The knowledge economy is here to stay. And to thrive within it, we must reorder our work and our lives so that the individual is above the corporation and that the social network ranks above the career ladder. Achieving balance today, Helgesen says, is a hard-wrought process that we should feel obliged -- not just encouraged -- to begin immediately. Here are five of her steps for making the new world of work work for you.
Start at the Core
This is the most essential -- and daunting -- of Helgesen's strategies because it asks overbooked and overwhelmed people to slow down and think hard about who they are, what they want, and how they can achieve happiness in work and life.
Even during the current slowdown, young people today encounter limitless possibilities in the workforce. Unlike previous generations, they are not pigeonholed by gender, limited by race, or stunted by geography and history. They can be whatever they please, granted they have the energy and dedication to get there. That is precisely why they must resist the temptation to charge headlong into work with eyes shut and wallets open, Helgesen says.
"Because this environment is so rich with opportunity and choice, it requires us to think harder and more carefully about our goals," she says. "On the other hand, our schedules are so crowded that we're less likely than ever to devote time to introspection up front."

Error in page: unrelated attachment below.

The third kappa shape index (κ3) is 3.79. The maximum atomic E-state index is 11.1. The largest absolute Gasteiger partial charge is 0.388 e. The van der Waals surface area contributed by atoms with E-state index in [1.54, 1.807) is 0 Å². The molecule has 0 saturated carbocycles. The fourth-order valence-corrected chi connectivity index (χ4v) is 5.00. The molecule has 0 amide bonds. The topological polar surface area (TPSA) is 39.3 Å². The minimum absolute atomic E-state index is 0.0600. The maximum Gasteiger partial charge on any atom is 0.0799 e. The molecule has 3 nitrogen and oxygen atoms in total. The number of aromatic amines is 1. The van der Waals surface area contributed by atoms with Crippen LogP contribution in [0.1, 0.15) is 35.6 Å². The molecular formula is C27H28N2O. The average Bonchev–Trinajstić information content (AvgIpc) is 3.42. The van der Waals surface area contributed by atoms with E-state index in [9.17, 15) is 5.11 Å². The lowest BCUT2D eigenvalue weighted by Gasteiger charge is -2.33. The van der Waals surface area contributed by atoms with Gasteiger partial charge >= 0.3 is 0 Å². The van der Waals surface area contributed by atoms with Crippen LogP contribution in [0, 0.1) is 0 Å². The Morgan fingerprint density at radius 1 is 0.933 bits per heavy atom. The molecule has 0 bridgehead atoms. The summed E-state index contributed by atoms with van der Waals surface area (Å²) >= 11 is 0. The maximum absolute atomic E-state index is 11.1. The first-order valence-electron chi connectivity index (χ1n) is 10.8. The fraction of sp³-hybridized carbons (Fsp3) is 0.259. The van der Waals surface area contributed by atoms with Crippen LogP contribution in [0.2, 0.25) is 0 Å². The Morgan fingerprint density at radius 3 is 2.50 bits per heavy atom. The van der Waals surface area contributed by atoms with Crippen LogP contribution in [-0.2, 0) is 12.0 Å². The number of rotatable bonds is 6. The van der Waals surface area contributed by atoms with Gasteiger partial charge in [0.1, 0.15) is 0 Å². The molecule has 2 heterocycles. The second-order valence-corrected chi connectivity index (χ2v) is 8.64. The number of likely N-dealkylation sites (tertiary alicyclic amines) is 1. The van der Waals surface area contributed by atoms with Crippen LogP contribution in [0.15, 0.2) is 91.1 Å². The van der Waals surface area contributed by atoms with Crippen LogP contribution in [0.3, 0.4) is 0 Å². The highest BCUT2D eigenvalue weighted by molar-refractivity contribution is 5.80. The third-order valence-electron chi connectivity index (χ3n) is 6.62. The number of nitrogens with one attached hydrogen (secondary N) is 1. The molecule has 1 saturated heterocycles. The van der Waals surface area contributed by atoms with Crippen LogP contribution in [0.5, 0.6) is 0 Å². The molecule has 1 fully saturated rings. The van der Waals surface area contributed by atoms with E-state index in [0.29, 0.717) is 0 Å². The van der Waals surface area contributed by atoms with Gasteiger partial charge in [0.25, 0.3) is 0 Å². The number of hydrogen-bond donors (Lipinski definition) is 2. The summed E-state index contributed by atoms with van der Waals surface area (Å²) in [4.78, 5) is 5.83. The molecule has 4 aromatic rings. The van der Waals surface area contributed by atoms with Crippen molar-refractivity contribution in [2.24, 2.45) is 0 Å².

While researching Thriving in 24/7, Helgesen conducted interviews with individuals who "have found ways of fulfilling their responsibilities while achieving a real measure of satisfaction and joy in 24/7." She quickly noticed a common thread running between her subjects: All had taken the time to outline their values, discover their passions, and position themselves accordingly.
"We must stop asking, 'What does this job provide me now?' and begin asking, 'Is this work satisfying?' and 'Where will this position lead me?' " Helgesen says. "We should regularly analyze our work and see how it coincides with our desires."
Learn to Zigzag
"Stages and raises are not tied to ages anymore, so it's difficult to stick to arbitrary 10-, 20-, and 30-year plans," Helgesen says. "Development milestones are determined by opportunities rather than time lines today."